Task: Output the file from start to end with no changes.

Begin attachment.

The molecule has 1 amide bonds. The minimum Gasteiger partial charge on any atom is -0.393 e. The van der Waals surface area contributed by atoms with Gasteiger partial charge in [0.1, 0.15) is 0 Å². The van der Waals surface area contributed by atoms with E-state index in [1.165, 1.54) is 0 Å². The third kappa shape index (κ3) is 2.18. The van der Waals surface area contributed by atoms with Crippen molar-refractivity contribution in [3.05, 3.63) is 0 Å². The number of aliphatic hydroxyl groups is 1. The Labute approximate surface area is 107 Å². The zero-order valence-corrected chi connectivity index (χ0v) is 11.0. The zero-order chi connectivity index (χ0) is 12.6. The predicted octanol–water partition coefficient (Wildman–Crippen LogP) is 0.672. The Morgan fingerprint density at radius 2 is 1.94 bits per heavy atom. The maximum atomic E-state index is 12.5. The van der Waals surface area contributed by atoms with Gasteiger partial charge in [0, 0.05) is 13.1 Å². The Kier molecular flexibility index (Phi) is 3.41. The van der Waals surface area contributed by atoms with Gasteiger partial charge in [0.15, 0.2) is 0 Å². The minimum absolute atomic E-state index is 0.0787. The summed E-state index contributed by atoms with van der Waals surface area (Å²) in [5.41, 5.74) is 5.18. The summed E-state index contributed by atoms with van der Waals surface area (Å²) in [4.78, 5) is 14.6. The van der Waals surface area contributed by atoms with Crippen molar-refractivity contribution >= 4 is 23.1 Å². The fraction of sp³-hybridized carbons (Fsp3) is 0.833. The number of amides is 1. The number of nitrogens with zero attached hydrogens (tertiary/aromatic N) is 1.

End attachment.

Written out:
The molecule has 1 amide bonds. The minimum Gasteiger partial charge on any atom is -0.393 e. The van der Waals surface area contributed by atoms with Gasteiger partial charge in [0.1, 0.15) is 0 Å². The van der Waals surface area contributed by atoms with E-state index in [1.165, 1.54) is 0 Å². The third kappa shape index (κ3) is 2.18. The van der Waals surface area contributed by atoms with Crippen molar-refractivity contribution in [3.05, 3.63) is 0 Å². The number of aliphatic hydroxyl groups is 1. The Labute approximate surface area is 107 Å². The zero-order valence-corrected chi connectivity index (χ0v) is 11.0. The zero-order chi connectivity index (χ0) is 12.6. The predicted octanol–water partition coefficient (Wildman–Crippen LogP) is 0.672. The Morgan fingerprint density at radius 2 is 1.94 bits per heavy atom. The maximum atomic E-state index is 12.5. The van der Waals surface area contributed by atoms with Gasteiger partial charge in [0, 0.05) is 13.1 Å². The Kier molecular flexibility index (Phi) is 3.41. The van der Waals surface area contributed by atoms with Gasteiger partial charge in [0.15, 0.2) is 0 Å². The minimum absolute atomic E-state index is 0.0787. The summed E-state index contributed by atoms with van der Waals surface area (Å²) in [5.41, 5.74) is 5.18. The summed E-state index contributed by atoms with van der Waals surface area (Å²) in [4.78, 5) is 14.6. The van der Waals surface area contributed by atoms with Crippen molar-refractivity contribution >= 4 is 23.1 Å². The fraction of sp³-hybridized carbons (Fsp3) is 0.833. The number of amides is 1. The number of nitrogens with zero attached hydrogens (tertiary/aromatic N) is 1.